"Self-pity is one of the most destructive of defects; it will drain us of all positive energy."
In active addiction, many of us used self–pity as a survival mechanism. We didn't believe there was an alternative to living in our disease&151or perhaps we didn't want to believe.
As long as we could feel sorry for ourselves and blame someone else for our troubles, we didn't have to accept the consequences of our actions; believing ourselves powerless to change, we didn't have to accept the need for change. Using this "survival mechanism" kept us from entering recovery and led us closer, day by day, to self–destruction. Self–pity is a tool of our disease; we need to stop using it and learn instead to use the new tools we find in the NA program.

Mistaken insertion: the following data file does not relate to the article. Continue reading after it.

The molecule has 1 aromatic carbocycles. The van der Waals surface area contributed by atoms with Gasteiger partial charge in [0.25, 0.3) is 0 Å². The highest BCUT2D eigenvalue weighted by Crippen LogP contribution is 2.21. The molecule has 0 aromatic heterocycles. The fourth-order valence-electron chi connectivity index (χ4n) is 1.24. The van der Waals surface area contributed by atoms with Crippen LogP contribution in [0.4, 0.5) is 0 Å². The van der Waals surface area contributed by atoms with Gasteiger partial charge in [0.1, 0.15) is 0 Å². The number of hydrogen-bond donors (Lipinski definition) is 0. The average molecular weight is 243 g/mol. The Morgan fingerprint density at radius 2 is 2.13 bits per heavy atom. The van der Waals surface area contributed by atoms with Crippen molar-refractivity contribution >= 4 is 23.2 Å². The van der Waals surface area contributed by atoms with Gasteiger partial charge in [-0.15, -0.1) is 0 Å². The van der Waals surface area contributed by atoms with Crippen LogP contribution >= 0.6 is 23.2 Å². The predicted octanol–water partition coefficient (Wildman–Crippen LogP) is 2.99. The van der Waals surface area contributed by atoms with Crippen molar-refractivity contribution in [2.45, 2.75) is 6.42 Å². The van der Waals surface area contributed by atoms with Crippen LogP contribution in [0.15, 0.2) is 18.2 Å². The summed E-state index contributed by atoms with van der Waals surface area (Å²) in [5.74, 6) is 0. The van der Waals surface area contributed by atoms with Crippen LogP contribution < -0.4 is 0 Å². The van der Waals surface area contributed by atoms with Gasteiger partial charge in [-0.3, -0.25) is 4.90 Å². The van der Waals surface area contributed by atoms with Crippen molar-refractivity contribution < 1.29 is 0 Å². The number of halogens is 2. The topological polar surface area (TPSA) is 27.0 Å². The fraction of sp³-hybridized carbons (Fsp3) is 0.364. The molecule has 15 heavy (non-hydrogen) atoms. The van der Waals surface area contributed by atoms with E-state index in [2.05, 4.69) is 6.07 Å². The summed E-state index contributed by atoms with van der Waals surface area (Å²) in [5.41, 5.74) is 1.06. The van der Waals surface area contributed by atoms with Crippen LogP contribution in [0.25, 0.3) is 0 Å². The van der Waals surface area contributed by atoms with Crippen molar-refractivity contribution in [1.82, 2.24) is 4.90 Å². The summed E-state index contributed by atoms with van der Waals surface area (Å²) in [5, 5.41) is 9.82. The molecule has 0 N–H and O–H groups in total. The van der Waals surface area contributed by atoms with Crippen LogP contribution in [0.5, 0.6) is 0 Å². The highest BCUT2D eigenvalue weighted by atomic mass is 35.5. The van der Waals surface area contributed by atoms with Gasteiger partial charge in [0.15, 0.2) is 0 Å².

We have come to believe that effective help is available for us; when we seek that help, finding it in the NA program, self–pity is displaced by gratitude. Many tools are at our disposal: the Twelve Steps, the support of our sponsor, the fellowship of other recovering addicts, and the care of our Higher Power.
The availability of all these tools is more than enough reason to be grateful. We no longer live in isolation, without hope; we have certain help at hand for anything we may face. The surest way to become grateful is to take advantage of the help available to us in the NA program and to experience the improvement the program will bring in our lives.
Just for today: I will be grateful for the hope NA has given me. I will cultivate my recovery and stop cultivating self–pity.